Visitors to Hawaii’s national parks spent almost $400 million in the state last year. A new National Park Service report shows that in 2016, nearly 5.8 million visitors to national parks in Hawaii spent more than $394 million. That spending resulted in nearly 4,800 jobs and had a cumulative benefit to the state economy of more than $486 million.
“The national parks of Hawaii attract visitors from across the country and around the world,” said Laura Joss, regional director for National Park Service’s Pacific West Region. “Whether they are out for an afternoon, a school field trip, or a month-long family vacation, visitors come to have a great experience, and end up spending a little money along the way. This new report shows that national park tourism is a significant driver in the national economy–returning $10 for every $1 invested in the National Park Service–and a big factor in our state’s economy as well, a result we can all support.”
There are eight national parks in Hawaii including Haleakala National Park on Maui. Additional popular parks in the state include Hawai’i Volcanoes National Park on the Big Island and World War II Valor in the Pacific, which includes Pearl Harbor on Oahu.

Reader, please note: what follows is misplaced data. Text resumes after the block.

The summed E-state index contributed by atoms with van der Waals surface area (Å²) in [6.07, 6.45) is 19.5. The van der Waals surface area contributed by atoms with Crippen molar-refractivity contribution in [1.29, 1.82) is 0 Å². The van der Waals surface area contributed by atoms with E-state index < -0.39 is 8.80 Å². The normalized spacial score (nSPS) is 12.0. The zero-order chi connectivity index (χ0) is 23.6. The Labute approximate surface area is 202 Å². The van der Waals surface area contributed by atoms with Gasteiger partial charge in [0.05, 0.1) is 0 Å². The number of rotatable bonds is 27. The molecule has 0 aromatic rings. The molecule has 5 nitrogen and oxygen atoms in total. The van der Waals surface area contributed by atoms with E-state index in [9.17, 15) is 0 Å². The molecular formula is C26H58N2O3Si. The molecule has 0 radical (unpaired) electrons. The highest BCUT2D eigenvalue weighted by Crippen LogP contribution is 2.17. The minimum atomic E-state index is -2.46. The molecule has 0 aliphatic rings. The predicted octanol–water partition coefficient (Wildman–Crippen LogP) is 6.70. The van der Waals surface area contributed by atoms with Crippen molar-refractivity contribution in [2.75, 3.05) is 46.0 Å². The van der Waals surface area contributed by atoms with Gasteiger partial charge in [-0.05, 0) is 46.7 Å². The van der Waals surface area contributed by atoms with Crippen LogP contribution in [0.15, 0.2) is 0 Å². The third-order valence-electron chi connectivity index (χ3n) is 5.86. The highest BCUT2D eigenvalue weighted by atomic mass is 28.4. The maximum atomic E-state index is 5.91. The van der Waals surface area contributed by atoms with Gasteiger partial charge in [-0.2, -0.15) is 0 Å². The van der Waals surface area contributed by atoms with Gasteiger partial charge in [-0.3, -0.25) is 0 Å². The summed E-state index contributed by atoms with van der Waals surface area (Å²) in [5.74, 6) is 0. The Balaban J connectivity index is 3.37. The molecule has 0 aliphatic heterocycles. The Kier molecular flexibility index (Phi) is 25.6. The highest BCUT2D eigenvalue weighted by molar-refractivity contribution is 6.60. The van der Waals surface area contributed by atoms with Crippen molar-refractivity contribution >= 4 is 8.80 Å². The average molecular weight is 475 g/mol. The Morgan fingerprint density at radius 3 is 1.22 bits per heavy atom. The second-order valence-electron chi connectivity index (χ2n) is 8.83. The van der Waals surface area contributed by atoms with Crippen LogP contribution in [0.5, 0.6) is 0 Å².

The peer-reviewed visitor spending analysis was conducted by economists Catherine Cullinane Thomas of the U.S. Geological Survey and Lynne Koontz of the National Park Service. The report shows $18.4 billion of direct spending by 331 million park visitors in communities within 60 miles of a national park. This spending supported 318,000 jobs nationally. The cumulative benefit to the U.S. economy was $ 34.9 billion.
According to the 2016 report, most park visitor spending was for lodging (31.2 percent) followed by food and beverages (27.2 percent), gas and oil (11.7 percent), admissions and fees (10.2 percent), souvenirs and other expenses (9.7 percent), local transportation (7.4 percent), and camping fees (2.5%).
Report authors this year produced an interactive tool in addition to accumulating data. Users can explore current year visitor spending, jobs, labor income, value added, and output effects by sector for national, state, and local economies. Users can also view year-by-year trend data.
The interactive tool and report are available at the Park Service’s Social Science Program webpage: Go.nps.gov/vse. The report includes information for visitor spending by park and by state.
To learn more about national parks in Hawaii and how the National Park Service works with communities to help preserve local history, conserve the environment, and provide outdoor recreation, go to Nps.gov/hawaii.
Photo of sunrise in Kipahulu: Chris Archer